'Amnesia: Rebirth' Has the Scares, But Buckles Under the Weight of History

Every night for the past week or so, I've given my wife a kiss, grabbed a beer, and headed into my dark office. I'll close the blinds, turn off the trippy colored lighting on my keyboard, and put on a pair of headphones while the loading screen for Amnesia: Rebirth does its thing. My relationship to horror has been defined by my wife at my side, but my wife doesn't like to watch me play games, even horror ones, which means I'm left to experience this nightmare on my own.


This is a companion discussion topic for the original entry at https://www.vice.com/en_us/article/pkdeag/amnesia-rebirth-has-the-scares-but-buckles-under-the-weight-of-history

I really want to play Machine for Pigs but that seems way too scary. All of these are too scary…

SOMA’s problem by the way, wasn’t so much the monsters as much as being like three times longer than it needed to be.

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I’ve been playing this game, and I really like it!!! After my first night with the game I was going to come back to this thread to say that this one isn’t scary, but I just hadn’t gotten to the scary parts yet.

I will say that Rebirth isn’t nearly as unrelenting with its scares as the Dark Descent was. When it’s scary, it’s terrifying though. Mechanical spoilers: Basically, most of the scary parts in this game are confined to more set-piecey sections, which I think is excellent. Patrick talked on the pod about how sections in a horror game are scariest the first time you play them, and then the returns decrease quickly on respawns. The set pieces sidestep that by being mostly linear (with one EXCELLENT exception) so that the fear comes from the feeling that something is chasing you while you make split second decisions on how to escape. I’m not sure if it’s just good game design pushing you in the right direction, or if there really is just one way to go, but either way it feels like you’re making it by on the skin of your teeth every time.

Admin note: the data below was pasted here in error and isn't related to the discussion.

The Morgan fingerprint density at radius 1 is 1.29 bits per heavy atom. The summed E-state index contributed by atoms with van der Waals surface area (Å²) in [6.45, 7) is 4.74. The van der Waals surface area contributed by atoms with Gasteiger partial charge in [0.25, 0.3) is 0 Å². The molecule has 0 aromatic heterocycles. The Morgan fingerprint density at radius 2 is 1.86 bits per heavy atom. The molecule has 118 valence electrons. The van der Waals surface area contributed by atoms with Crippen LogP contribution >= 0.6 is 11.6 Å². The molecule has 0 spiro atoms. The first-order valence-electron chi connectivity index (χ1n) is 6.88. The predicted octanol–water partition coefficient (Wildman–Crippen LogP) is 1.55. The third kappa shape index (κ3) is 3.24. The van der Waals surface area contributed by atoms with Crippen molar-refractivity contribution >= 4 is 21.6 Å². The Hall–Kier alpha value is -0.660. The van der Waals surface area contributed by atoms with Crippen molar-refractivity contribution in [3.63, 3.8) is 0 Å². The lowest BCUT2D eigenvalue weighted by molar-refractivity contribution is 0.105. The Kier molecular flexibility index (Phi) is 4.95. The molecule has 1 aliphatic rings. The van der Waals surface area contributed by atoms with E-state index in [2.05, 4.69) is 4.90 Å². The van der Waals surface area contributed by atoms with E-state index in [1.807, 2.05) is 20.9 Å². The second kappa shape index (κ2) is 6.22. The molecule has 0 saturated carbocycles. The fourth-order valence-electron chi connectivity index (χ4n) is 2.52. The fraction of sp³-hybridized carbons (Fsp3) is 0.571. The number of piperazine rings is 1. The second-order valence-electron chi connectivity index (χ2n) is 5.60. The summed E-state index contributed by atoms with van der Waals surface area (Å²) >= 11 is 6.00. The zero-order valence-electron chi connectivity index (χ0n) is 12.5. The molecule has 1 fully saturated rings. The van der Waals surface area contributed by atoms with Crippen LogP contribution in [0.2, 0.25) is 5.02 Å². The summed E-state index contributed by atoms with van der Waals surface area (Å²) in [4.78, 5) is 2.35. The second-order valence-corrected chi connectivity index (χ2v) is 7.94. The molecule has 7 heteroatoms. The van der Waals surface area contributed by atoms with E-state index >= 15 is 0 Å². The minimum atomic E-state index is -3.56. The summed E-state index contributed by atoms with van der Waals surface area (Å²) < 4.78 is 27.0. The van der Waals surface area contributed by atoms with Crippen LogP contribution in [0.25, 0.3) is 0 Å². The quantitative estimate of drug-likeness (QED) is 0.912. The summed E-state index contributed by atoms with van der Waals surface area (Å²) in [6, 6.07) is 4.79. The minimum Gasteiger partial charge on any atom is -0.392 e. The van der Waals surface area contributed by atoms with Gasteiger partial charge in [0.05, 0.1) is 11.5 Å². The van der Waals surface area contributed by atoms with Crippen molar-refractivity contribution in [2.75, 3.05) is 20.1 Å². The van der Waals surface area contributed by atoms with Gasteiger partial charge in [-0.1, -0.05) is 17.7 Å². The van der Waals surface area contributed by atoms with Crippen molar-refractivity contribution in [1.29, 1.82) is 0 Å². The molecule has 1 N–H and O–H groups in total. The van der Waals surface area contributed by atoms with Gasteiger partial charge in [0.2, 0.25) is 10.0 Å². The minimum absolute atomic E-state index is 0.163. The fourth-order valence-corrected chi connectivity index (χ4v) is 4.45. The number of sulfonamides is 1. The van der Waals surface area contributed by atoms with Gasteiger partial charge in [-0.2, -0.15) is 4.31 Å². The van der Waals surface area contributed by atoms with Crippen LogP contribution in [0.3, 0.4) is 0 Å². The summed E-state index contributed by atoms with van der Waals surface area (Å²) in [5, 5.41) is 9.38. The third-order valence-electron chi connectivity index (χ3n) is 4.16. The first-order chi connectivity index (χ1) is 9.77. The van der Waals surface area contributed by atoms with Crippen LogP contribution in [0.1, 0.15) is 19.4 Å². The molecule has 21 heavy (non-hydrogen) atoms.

I will say that the more open ended sections where you’re sneaking past monsters are good too. Patrick talked on the pod about the respawn mechanic, and how it mitigates the diminishing returns of fear. Another smart way they deal with this is that sometimes when you’re caught by the monster, they will pick you up and throw you toward your objective, so you get the shock of seeing the hideous beast up close, and then you get to run forward and hide. You avoid having to redo a section, and you get right back into being lost in a new section, trying to sneak your way towards progress.

Okay, last bit of mechanical spoilers, but these are less spoilery: Rob talked about how you don’t really need to use the matches, because your character can see in the dark. As you progress through the game, and you’re in more monster sections, matches are more for keeping your fear meter in check while you hide behind a pillar or in a cabinet, as having set light sources make you easier to see. Because the beginning of the game is more puzzle focused, it’s hard to intuit that early on, which does make the resource aspect seem strange.

Anyways, I like the game so far (I think I’m about 2/3rds in), but it’s more of a capital H horror game in a way that SOMA wasn’t. I feel like this game isn’t hitting in the way their previous games did, and I think that’s a shame! Also, I will not stand by the wonky physicals puzzle slander! I loved turning cranks by circling my mouse around in Penumbra in 2009, and I love it in Amnesia Rebirth today!

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The original is definitely the right game at the right time considering Silent Hill’s golden era was long over and what few horror games that existed (Dead Space, Resident Evil 5) were following the RE4 action-horror template. Though I think it’s a game design dead end since your verbs are limited to running and hiding when dealing with the monster, and it’s gotten really worn out in the decade of copycat streamer-bait horror games ever since. It makes for a very narrow range of emotional response.

A Machine for Pigs and Soma back-to-back communicate a creative direction where really evocative horror settings are trapped in a cage of needing to abide by template so that the big scare-streamers are happy.

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I enjoyed Amnesia and Soma, both were decently spooky up until a point. I don’t remember a machine for pigs being all that scary really. Everyone’s tolerance for that sort of thing varies, but I’d put it on the bottom tear of frightening. I found it far less scary than say the RE2 remakes and way less frightening than RE7.

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